Were there actually coin-operated electric heaters in the 80s in Britain?
It's actually very similar to that. It's not the electric heaters which were coin operated, but the whole electricity system for the house. You'd deposit money directly into your electricity meter which would then allow you to use power equal to that cost, and someone would come and collect the coins out of it periodically, it's called an Electricity prepayment meter, and it looks like this, though this is a slightly later model that only takes £1 coins, older versions would accept smaller denominations:
These were very popular for rented accommodation as it meant that if the tenant didn't pay their electricity bill, the property owner wouldn't be held responsible, as well as removing the need for tedious paperwork whenever the property changes hands.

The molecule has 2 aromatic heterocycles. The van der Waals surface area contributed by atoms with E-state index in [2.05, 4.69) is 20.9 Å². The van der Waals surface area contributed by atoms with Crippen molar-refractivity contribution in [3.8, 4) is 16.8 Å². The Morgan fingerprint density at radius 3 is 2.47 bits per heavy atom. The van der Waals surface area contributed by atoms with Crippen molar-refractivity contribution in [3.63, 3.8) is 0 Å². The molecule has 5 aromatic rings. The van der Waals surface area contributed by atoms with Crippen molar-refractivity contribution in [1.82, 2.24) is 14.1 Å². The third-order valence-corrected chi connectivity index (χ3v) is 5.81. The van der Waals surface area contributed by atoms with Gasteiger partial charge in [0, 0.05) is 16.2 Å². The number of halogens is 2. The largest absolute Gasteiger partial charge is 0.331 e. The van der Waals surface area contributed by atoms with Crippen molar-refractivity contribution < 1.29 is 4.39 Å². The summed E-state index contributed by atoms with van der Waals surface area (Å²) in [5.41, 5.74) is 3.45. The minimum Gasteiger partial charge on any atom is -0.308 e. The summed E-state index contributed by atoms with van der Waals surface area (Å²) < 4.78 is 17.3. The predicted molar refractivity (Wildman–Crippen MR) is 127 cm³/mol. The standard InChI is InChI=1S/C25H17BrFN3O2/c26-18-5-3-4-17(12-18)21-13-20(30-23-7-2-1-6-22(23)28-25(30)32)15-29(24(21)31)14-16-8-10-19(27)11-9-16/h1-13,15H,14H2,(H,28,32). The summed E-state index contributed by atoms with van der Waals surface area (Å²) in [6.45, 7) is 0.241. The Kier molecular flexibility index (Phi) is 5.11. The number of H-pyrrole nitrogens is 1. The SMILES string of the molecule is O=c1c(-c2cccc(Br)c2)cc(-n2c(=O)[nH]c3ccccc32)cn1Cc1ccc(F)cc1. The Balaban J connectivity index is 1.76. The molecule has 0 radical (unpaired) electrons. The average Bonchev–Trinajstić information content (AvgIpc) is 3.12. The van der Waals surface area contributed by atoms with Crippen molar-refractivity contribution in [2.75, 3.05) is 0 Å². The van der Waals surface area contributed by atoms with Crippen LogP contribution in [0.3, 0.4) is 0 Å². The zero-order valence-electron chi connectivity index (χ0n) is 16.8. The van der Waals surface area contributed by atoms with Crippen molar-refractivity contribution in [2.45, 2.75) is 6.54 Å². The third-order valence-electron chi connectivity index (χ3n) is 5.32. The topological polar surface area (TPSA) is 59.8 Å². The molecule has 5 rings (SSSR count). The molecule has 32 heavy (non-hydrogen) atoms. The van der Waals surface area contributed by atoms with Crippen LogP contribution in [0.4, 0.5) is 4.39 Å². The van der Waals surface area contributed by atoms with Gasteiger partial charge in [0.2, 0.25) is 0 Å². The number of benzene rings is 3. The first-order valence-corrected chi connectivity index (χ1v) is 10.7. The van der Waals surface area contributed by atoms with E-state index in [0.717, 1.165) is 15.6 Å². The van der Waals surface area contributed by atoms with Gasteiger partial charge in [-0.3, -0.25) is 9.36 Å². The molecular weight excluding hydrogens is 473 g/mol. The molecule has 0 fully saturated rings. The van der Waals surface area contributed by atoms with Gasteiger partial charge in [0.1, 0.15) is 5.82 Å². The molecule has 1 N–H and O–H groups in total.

They actually still exist in a very similar form even today, and my house had one until a few years ago, where instead of being coin operated, they had a form of electronic card which you would remove from the meter, take down to the local shops and "top up" with real money (the shops have a special machine for this), then you plug the card back into the meter and it adds the balance stored on the card onto your power allotment. These newer models look something like this:
So for exactly what that meant, the question is basically a shorthand of saying:
If you put 50p into your electricity prepayment meter, how long could you run an electric heater with a single bar (heating element) before your power shut off?